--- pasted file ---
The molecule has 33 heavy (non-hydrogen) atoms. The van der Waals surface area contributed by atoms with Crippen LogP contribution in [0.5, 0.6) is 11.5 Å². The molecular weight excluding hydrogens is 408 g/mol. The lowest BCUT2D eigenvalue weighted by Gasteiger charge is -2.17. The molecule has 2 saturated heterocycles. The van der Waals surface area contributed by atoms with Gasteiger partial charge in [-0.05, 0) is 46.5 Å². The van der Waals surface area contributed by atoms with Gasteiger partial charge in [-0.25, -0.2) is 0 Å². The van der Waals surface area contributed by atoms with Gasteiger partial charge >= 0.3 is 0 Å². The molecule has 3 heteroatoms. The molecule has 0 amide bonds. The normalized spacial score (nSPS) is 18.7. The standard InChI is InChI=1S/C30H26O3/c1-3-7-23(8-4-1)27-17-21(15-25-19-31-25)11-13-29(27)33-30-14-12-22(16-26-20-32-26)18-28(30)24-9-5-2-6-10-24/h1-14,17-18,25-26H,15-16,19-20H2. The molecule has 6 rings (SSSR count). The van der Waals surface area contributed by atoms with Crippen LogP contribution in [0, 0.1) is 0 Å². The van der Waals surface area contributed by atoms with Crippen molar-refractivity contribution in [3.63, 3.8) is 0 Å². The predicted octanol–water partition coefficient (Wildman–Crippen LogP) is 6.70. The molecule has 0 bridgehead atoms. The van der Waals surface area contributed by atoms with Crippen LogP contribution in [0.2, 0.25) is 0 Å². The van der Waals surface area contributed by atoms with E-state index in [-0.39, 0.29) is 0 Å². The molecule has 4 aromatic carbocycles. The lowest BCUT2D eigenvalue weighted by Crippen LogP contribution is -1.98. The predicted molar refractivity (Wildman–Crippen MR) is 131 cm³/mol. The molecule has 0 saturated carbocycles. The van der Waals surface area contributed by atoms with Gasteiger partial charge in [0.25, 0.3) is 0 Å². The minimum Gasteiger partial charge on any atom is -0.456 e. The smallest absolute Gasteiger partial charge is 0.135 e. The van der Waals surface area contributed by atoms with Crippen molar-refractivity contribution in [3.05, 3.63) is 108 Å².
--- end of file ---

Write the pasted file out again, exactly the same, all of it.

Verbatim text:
The molecule has 33 heavy (non-hydrogen) atoms. The van der Waals surface area contributed by atoms with Crippen LogP contribution in [0.5, 0.6) is 11.5 Å². The molecular weight excluding hydrogens is 408 g/mol. The lowest BCUT2D eigenvalue weighted by Gasteiger charge is -2.17. The molecule has 2 saturated heterocycles. The van der Waals surface area contributed by atoms with Gasteiger partial charge in [-0.05, 0) is 46.5 Å². The van der Waals surface area contributed by atoms with Gasteiger partial charge in [-0.25, -0.2) is 0 Å². The van der Waals surface area contributed by atoms with Gasteiger partial charge >= 0.3 is 0 Å². The molecule has 3 heteroatoms. The molecule has 0 amide bonds. The normalized spacial score (nSPS) is 18.7. The standard InChI is InChI=1S/C30H26O3/c1-3-7-23(8-4-1)27-17-21(15-25-19-31-25)11-13-29(27)33-30-14-12-22(16-26-20-32-26)18-28(30)24-9-5-2-6-10-24/h1-14,17-18,25-26H,15-16,19-20H2. The molecule has 6 rings (SSSR count). The van der Waals surface area contributed by atoms with Crippen LogP contribution in [0, 0.1) is 0 Å². The van der Waals surface area contributed by atoms with Crippen molar-refractivity contribution in [3.63, 3.8) is 0 Å². The predicted octanol–water partition coefficient (Wildman–Crippen LogP) is 6.70. The molecule has 0 bridgehead atoms. The van der Waals surface area contributed by atoms with Crippen LogP contribution in [0.2, 0.25) is 0 Å². The van der Waals surface area contributed by atoms with E-state index in [-0.39, 0.29) is 0 Å². The molecule has 4 aromatic carbocycles. The lowest BCUT2D eigenvalue weighted by Crippen LogP contribution is -1.98. The predicted molar refractivity (Wildman–Crippen MR) is 131 cm³/mol. The molecule has 0 saturated carbocycles. The van der Waals surface area contributed by atoms with Gasteiger partial charge in [0.25, 0.3) is 0 Å². The minimum Gasteiger partial charge on any atom is -0.456 e. The smallest absolute Gasteiger partial charge is 0.135 e. The van der Waals surface area contributed by atoms with Crippen molar-refractivity contribution in [3.05, 3.63) is 108 Å².